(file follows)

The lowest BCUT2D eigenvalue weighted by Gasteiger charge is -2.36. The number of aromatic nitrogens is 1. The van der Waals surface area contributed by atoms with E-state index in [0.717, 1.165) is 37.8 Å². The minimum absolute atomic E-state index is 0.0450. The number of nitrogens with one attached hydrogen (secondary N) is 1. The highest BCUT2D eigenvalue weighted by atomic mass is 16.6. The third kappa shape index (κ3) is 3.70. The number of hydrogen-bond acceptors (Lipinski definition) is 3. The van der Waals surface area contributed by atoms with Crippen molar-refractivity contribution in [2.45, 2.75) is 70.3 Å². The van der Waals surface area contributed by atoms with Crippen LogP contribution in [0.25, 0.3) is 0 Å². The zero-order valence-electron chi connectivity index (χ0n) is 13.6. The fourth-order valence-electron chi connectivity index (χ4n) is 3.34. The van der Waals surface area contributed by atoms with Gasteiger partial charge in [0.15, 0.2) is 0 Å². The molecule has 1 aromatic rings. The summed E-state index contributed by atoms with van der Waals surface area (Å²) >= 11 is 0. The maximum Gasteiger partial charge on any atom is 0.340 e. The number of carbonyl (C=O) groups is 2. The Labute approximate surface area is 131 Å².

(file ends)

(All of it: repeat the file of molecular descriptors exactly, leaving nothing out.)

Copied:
The lowest BCUT2D eigenvalue weighted by Gasteiger charge is -2.36. The number of aromatic nitrogens is 1. The van der Waals surface area contributed by atoms with E-state index in [0.717, 1.165) is 37.8 Å². The minimum absolute atomic E-state index is 0.0450. The number of nitrogens with one attached hydrogen (secondary N) is 1. The highest BCUT2D eigenvalue weighted by atomic mass is 16.6. The third kappa shape index (κ3) is 3.70. The number of hydrogen-bond acceptors (Lipinski definition) is 3. The van der Waals surface area contributed by atoms with Crippen molar-refractivity contribution in [2.45, 2.75) is 70.3 Å². The van der Waals surface area contributed by atoms with Crippen LogP contribution in [0.25, 0.3) is 0 Å². The zero-order valence-electron chi connectivity index (χ0n) is 13.6. The fourth-order valence-electron chi connectivity index (χ4n) is 3.34. The van der Waals surface area contributed by atoms with Gasteiger partial charge in [0.15, 0.2) is 0 Å². The molecule has 1 aromatic rings. The summed E-state index contributed by atoms with van der Waals surface area (Å²) >= 11 is 0. The maximum Gasteiger partial charge on any atom is 0.340 e. The number of carbonyl (C=O) groups is 2. The Labute approximate surface area is 131 Å².